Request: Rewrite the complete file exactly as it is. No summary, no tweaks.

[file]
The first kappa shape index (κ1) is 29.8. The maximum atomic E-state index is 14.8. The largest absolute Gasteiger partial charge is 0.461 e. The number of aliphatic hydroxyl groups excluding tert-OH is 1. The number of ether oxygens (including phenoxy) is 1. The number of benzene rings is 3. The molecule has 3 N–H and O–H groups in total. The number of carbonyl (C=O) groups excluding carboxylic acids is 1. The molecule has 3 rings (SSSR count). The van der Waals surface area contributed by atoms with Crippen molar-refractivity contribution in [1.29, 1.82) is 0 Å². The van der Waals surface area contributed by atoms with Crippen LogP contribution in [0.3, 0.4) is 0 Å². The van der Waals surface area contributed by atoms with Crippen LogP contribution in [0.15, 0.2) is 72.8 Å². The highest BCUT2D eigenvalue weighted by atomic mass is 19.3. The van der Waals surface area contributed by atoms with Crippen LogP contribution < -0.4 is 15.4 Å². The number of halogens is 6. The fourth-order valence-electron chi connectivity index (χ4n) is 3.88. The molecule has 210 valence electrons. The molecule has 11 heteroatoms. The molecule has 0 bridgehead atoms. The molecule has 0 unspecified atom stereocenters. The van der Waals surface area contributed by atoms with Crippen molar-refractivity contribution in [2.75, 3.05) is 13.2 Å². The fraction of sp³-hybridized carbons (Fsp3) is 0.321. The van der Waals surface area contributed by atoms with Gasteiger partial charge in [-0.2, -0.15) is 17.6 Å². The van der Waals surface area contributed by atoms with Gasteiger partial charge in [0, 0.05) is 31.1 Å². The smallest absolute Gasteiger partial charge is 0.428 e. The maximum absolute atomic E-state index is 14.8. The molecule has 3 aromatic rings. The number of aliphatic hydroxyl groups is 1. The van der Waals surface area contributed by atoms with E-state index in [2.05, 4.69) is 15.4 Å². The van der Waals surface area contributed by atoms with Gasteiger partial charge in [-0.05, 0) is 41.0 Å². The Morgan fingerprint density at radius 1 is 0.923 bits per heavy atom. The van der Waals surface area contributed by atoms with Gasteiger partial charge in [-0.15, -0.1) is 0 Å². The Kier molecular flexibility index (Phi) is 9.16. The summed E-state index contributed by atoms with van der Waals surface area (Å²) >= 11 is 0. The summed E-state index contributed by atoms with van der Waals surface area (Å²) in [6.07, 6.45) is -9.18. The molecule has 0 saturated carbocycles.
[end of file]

The first kappa shape index (κ1) is 29.8. The maximum atomic E-state index is 14.8. The largest absolute Gasteiger partial charge is 0.461 e. The number of aliphatic hydroxyl groups excluding tert-OH is 1. The number of ether oxygens (including phenoxy) is 1. The number of benzene rings is 3. The molecule has 3 N–H and O–H groups in total. The number of carbonyl (C=O) groups excluding carboxylic acids is 1. The molecule has 3 rings (SSSR count). The van der Waals surface area contributed by atoms with Crippen molar-refractivity contribution in [1.29, 1.82) is 0 Å². The van der Waals surface area contributed by atoms with Crippen LogP contribution in [0.3, 0.4) is 0 Å². The van der Waals surface area contributed by atoms with Crippen LogP contribution in [0.15, 0.2) is 72.8 Å². The highest BCUT2D eigenvalue weighted by atomic mass is 19.3. The van der Waals surface area contributed by atoms with Crippen LogP contribution < -0.4 is 15.4 Å². The number of halogens is 6. The fourth-order valence-electron chi connectivity index (χ4n) is 3.88. The molecule has 210 valence electrons. The molecule has 11 heteroatoms. The molecule has 0 bridgehead atoms. The molecule has 0 unspecified atom stereocenters. The van der Waals surface area contributed by atoms with Crippen molar-refractivity contribution in [2.75, 3.05) is 13.2 Å². The fraction of sp³-hybridized carbons (Fsp3) is 0.321. The van der Waals surface area contributed by atoms with Gasteiger partial charge in [-0.2, -0.15) is 17.6 Å². The van der Waals surface area contributed by atoms with Gasteiger partial charge in [0, 0.05) is 31.1 Å². The smallest absolute Gasteiger partial charge is 0.428 e. The maximum absolute atomic E-state index is 14.8. The molecule has 3 aromatic rings. The number of aliphatic hydroxyl groups is 1. The van der Waals surface area contributed by atoms with E-state index in [2.05, 4.69) is 15.4 Å². The van der Waals surface area contributed by atoms with Gasteiger partial charge in [-0.05, 0) is 41.0 Å². The Morgan fingerprint density at radius 1 is 0.923 bits per heavy atom. The van der Waals surface area contributed by atoms with Gasteiger partial charge in [-0.15, -0.1) is 0 Å². The Kier molecular flexibility index (Phi) is 9.16. The summed E-state index contributed by atoms with van der Waals surface area (Å²) >= 11 is 0. The summed E-state index contributed by atoms with van der Waals surface area (Å²) in [6.07, 6.45) is -9.18. The molecule has 0 saturated carbocycles.